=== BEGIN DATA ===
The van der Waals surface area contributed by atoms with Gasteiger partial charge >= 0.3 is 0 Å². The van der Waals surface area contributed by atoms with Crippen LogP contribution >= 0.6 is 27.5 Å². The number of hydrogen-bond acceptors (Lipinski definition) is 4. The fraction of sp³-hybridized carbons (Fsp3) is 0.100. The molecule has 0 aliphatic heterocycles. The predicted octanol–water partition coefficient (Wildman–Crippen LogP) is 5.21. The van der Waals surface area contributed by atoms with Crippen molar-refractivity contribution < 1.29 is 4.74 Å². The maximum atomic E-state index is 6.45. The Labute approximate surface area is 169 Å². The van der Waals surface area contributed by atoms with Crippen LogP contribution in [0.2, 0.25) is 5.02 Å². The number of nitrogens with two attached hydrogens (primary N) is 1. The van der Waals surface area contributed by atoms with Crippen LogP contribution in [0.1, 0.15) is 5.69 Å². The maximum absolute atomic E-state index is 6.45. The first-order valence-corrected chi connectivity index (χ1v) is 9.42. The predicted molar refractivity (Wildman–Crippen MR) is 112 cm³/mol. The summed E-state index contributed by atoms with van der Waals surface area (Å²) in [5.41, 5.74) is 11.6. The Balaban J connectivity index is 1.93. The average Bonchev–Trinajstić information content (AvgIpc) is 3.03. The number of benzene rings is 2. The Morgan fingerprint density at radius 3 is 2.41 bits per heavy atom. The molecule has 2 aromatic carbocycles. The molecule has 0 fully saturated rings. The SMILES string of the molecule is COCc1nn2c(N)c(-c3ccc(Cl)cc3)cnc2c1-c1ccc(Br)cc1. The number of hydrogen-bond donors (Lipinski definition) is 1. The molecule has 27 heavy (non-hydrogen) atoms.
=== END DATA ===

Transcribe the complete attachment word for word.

The van der Waals surface area contributed by atoms with Gasteiger partial charge >= 0.3 is 0 Å². The van der Waals surface area contributed by atoms with Crippen LogP contribution >= 0.6 is 27.5 Å². The number of hydrogen-bond acceptors (Lipinski definition) is 4. The fraction of sp³-hybridized carbons (Fsp3) is 0.100. The molecule has 0 aliphatic heterocycles. The predicted octanol–water partition coefficient (Wildman–Crippen LogP) is 5.21. The van der Waals surface area contributed by atoms with Crippen molar-refractivity contribution < 1.29 is 4.74 Å². The maximum atomic E-state index is 6.45. The Labute approximate surface area is 169 Å². The van der Waals surface area contributed by atoms with Crippen LogP contribution in [0.2, 0.25) is 5.02 Å². The number of nitrogens with two attached hydrogens (primary N) is 1. The van der Waals surface area contributed by atoms with Crippen LogP contribution in [0.1, 0.15) is 5.69 Å². The maximum absolute atomic E-state index is 6.45. The first-order valence-corrected chi connectivity index (χ1v) is 9.42. The predicted molar refractivity (Wildman–Crippen MR) is 112 cm³/mol. The summed E-state index contributed by atoms with van der Waals surface area (Å²) in [5.41, 5.74) is 11.6. The Balaban J connectivity index is 1.93. The average Bonchev–Trinajstić information content (AvgIpc) is 3.03. The number of benzene rings is 2. The Morgan fingerprint density at radius 3 is 2.41 bits per heavy atom. The molecule has 2 aromatic carbocycles. The molecule has 0 fully saturated rings. The SMILES string of the molecule is COCc1nn2c(N)c(-c3ccc(Cl)cc3)cnc2c1-c1ccc(Br)cc1. The number of hydrogen-bond donors (Lipinski definition) is 1. The molecule has 27 heavy (non-hydrogen) atoms.